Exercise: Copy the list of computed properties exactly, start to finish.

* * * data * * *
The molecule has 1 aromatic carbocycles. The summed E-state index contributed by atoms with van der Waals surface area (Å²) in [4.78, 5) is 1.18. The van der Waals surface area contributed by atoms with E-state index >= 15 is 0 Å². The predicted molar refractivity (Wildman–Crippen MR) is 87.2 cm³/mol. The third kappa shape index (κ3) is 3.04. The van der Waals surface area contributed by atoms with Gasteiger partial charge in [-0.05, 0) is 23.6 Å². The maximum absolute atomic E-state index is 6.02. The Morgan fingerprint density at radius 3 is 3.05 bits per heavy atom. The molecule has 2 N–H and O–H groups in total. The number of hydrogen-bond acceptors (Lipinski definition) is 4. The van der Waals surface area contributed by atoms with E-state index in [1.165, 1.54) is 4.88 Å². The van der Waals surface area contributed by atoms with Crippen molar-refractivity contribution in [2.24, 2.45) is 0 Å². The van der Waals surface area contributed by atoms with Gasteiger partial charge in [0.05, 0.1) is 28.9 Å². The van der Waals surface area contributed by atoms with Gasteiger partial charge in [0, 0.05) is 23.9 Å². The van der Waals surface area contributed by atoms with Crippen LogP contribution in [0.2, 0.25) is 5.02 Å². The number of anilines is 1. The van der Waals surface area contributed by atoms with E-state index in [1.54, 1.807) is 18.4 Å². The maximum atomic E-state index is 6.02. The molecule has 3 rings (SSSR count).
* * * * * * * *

The molecule has 1 aromatic carbocycles. The summed E-state index contributed by atoms with van der Waals surface area (Å²) in [4.78, 5) is 1.18. The van der Waals surface area contributed by atoms with E-state index >= 15 is 0 Å². The predicted molar refractivity (Wildman–Crippen MR) is 87.2 cm³/mol. The third kappa shape index (κ3) is 3.04. The van der Waals surface area contributed by atoms with Gasteiger partial charge in [-0.05, 0) is 23.6 Å². The maximum absolute atomic E-state index is 6.02. The Morgan fingerprint density at radius 3 is 3.05 bits per heavy atom. The molecule has 2 N–H and O–H groups in total. The number of hydrogen-bond acceptors (Lipinski definition) is 4. The van der Waals surface area contributed by atoms with E-state index in [1.165, 1.54) is 4.88 Å². The van der Waals surface area contributed by atoms with Crippen molar-refractivity contribution in [2.24, 2.45) is 0 Å². The van der Waals surface area contributed by atoms with Gasteiger partial charge in [0.05, 0.1) is 28.9 Å². The van der Waals surface area contributed by atoms with Gasteiger partial charge in [0, 0.05) is 23.9 Å². The van der Waals surface area contributed by atoms with Crippen LogP contribution in [0.2, 0.25) is 5.02 Å². The number of anilines is 1. The van der Waals surface area contributed by atoms with E-state index in [1.54, 1.807) is 18.4 Å². The maximum atomic E-state index is 6.02. The molecule has 3 rings (SSSR count).